British : East India Company - Part II

Exact Match
  Indus Valley
  Mauryan Era
  Post Mauryan
  Kushana Era
  Golden Age
  Post Gupta

  Arab Invasion
  South India
  Prithviraj Era
  Delhi Sultunate
  Mughal Period
  Maratha Era
  British Period

  Subhash & INA

East India Company | French | Plassey | Anglo-French | Dupleix | Bengal | Buxar | Warren Hastings | South | Permanent Settlement | Tipu | 18th Century | Anarchy | Anglo-Maratha | Revolts | Sanyasi Vidroh | Others Revolts

East India Company Office, London From this time the company steadily developed its activities. Its first headquarters (from 1612) was at Surat which was moved to Bombay in 1674 (a wedding gift of Charles II's Portuguese queen Catherine transferred to the company). In 1640 a factory was established at Madras on a plot of land leased from one of the last Vijayanagar rulers. By 170o, however, they too were sub)Ccts of the Mughal. In Bengal, attractive for saltpetre and silks, a factory was set up at Hughli, to be replaced in i6go by Calcutta, a malarial swamp redeemed by a deep water anchorage. Rciadons in general were harmonious except for a time when Sir Josiah Child, an ambitious Company chairman, thought that the time had come to 'lay the foundation of a large, well-grounded, sure English dominion in India for all time to come'. His expedition to Chittagong was a failure; the English merchants were expelled by Aurangzeb's officers from Bengal and Surat.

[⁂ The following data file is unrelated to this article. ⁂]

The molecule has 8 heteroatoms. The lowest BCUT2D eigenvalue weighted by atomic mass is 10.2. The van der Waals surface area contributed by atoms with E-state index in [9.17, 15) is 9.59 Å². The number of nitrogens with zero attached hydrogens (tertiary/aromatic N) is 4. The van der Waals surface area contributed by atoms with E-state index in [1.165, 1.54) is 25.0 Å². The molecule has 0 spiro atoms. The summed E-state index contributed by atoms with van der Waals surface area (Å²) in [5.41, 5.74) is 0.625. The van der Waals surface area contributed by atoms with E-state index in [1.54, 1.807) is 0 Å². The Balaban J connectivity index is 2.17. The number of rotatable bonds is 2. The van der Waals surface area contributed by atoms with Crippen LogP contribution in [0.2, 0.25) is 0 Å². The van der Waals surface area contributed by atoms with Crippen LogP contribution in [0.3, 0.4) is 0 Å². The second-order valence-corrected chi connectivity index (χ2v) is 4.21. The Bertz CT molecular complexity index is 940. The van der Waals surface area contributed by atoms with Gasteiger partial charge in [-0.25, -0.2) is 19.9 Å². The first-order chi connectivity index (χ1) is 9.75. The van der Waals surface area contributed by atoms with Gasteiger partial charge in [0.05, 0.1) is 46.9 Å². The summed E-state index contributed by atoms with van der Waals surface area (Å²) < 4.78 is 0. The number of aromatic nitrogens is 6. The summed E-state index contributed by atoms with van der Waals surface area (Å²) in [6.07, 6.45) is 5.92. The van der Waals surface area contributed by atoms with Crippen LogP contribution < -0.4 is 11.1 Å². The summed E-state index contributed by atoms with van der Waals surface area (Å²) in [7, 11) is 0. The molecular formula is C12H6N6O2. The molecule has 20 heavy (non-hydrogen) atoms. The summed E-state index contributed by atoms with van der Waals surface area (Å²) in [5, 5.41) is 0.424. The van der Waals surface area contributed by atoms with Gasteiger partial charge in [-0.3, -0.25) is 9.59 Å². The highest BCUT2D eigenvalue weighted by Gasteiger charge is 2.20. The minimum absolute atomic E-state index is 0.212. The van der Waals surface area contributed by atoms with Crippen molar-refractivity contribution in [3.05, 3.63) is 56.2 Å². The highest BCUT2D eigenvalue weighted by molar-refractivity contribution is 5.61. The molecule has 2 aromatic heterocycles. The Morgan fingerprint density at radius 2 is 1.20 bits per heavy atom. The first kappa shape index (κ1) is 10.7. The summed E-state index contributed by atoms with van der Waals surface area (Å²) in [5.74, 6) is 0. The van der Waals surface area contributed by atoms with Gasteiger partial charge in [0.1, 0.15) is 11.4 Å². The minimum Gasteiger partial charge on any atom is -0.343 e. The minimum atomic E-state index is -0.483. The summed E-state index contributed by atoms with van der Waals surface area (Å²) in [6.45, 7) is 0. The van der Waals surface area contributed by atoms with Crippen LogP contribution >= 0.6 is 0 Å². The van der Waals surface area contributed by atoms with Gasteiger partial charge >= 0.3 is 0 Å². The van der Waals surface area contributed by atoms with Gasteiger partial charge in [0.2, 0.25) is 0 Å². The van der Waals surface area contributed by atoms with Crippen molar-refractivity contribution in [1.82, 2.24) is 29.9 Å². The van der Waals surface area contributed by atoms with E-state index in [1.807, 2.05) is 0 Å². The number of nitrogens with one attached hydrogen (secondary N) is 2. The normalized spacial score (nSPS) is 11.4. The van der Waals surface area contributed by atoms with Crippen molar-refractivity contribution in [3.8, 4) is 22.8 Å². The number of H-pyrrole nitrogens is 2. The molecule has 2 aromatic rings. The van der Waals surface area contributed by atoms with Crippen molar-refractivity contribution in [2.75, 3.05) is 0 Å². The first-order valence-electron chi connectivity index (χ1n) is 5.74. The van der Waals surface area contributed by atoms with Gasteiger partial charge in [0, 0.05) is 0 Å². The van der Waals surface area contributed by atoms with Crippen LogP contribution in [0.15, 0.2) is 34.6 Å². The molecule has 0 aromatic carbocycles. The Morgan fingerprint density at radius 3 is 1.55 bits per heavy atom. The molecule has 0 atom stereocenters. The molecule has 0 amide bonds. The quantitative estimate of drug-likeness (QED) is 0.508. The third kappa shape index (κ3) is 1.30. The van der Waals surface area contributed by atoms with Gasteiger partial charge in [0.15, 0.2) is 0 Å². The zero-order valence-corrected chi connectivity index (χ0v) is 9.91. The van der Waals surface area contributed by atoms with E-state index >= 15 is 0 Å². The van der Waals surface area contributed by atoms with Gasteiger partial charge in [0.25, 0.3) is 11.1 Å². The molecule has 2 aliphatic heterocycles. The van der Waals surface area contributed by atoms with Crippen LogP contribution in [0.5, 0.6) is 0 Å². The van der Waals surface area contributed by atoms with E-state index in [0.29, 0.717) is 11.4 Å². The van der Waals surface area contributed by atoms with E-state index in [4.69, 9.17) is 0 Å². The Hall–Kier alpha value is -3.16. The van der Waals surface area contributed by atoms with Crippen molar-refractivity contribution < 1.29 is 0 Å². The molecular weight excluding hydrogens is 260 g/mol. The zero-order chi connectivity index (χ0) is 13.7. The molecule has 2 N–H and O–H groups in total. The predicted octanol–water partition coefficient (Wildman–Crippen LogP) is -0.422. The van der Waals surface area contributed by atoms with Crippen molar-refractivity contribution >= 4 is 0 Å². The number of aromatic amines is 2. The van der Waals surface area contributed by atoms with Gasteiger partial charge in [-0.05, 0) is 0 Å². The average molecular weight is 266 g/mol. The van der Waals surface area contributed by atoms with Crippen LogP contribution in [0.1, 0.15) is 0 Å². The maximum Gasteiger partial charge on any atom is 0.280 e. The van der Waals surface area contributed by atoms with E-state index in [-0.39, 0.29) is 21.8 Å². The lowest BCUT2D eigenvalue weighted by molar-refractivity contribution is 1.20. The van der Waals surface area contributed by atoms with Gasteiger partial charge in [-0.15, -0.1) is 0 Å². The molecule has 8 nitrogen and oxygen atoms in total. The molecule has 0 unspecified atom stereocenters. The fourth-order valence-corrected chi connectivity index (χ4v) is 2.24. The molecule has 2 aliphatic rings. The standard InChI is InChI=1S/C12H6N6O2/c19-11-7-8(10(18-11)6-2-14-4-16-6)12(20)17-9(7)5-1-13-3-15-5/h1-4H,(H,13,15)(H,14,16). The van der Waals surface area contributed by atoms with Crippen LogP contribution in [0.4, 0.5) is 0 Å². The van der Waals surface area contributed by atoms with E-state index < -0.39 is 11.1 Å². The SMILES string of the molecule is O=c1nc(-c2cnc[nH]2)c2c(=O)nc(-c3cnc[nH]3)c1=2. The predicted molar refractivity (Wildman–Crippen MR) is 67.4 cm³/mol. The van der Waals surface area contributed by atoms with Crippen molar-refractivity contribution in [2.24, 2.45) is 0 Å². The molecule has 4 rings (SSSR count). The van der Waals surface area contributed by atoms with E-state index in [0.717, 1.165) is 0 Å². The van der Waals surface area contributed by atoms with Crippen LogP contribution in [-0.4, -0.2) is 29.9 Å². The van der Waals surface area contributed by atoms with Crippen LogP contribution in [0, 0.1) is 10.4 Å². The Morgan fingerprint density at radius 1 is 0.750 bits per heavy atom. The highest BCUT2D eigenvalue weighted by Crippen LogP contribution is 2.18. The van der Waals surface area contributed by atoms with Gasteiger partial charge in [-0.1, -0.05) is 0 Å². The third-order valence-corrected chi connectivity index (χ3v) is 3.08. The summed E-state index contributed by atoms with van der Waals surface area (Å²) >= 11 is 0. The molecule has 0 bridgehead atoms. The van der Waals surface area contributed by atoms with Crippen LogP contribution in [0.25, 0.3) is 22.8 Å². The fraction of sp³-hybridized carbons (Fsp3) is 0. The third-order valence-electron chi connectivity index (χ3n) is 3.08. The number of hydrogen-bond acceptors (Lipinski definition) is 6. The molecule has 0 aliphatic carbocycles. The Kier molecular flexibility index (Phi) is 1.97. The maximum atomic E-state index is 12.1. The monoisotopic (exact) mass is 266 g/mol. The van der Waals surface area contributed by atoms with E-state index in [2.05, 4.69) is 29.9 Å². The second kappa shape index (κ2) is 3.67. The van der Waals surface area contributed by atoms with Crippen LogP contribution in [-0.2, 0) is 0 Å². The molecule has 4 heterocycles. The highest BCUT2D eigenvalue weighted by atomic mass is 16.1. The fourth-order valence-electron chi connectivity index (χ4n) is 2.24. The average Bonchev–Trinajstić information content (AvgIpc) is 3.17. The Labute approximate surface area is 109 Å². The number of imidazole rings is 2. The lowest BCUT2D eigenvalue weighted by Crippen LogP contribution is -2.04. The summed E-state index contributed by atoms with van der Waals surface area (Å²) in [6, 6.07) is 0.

The Calcutta factory with its fortified factory of Fori-William, was one result of this episode. Thereafter a chastened company took care not to challenge die empire again until there was hardly anything left to challenge in 1756. For a time it was preoccupied by a struggle with a rival company till the union of the two in the United Company in 1708.

The trade pattern was different for different region. In the west the main articles were cotton piece-goods, cotton yarn, and indigo from Gujarat; from the Malabar coast pepper and such other spices as could be bought second-hand from Ceylon and the East Indies; from Madras and the south-cast coast again piece-goods, and yarn and sugar; from Bengal specially silks and saltpetre.

In return India bought metals such as tin, lead, and quicksilver, novelties, specialty mechanical ones, tapestries, and ivories. But these purchases never equalled the Company's payments. India would take little of England's staple product of broadcloth so that the balance had to be made up with silver bullion.

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